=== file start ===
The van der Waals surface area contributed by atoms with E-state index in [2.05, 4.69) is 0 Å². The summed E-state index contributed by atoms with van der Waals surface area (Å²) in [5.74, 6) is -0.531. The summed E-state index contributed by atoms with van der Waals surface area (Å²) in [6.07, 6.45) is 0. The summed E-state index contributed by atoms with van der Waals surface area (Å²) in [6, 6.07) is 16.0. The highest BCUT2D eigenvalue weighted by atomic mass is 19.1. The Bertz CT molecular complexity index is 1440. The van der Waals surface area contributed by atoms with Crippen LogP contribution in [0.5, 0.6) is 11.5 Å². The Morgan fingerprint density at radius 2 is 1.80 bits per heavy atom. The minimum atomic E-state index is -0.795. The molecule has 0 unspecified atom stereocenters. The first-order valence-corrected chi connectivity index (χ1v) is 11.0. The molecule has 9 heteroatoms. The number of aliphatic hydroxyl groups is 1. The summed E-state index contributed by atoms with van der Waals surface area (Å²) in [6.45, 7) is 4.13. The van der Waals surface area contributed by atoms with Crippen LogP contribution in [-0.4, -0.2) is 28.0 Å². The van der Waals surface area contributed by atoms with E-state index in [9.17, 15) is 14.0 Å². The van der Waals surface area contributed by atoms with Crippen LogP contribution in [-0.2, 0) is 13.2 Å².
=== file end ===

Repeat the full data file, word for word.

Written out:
The van der Waals surface area contributed by atoms with E-state index in [2.05, 4.69) is 0 Å². The summed E-state index contributed by atoms with van der Waals surface area (Å²) in [5.74, 6) is -0.531. The summed E-state index contributed by atoms with van der Waals surface area (Å²) in [6.07, 6.45) is 0. The summed E-state index contributed by atoms with van der Waals surface area (Å²) in [6, 6.07) is 16.0. The highest BCUT2D eigenvalue weighted by atomic mass is 19.1. The Bertz CT molecular complexity index is 1440. The van der Waals surface area contributed by atoms with Crippen LogP contribution in [0.5, 0.6) is 11.5 Å². The Morgan fingerprint density at radius 2 is 1.80 bits per heavy atom. The minimum atomic E-state index is -0.795. The molecule has 0 unspecified atom stereocenters. The first-order valence-corrected chi connectivity index (χ1v) is 11.0. The molecule has 9 heteroatoms. The number of aliphatic hydroxyl groups is 1. The summed E-state index contributed by atoms with van der Waals surface area (Å²) in [6.45, 7) is 4.13. The van der Waals surface area contributed by atoms with Crippen LogP contribution in [-0.4, -0.2) is 28.0 Å². The van der Waals surface area contributed by atoms with E-state index in [9.17, 15) is 14.0 Å². The van der Waals surface area contributed by atoms with Crippen LogP contribution in [-0.2, 0) is 13.2 Å².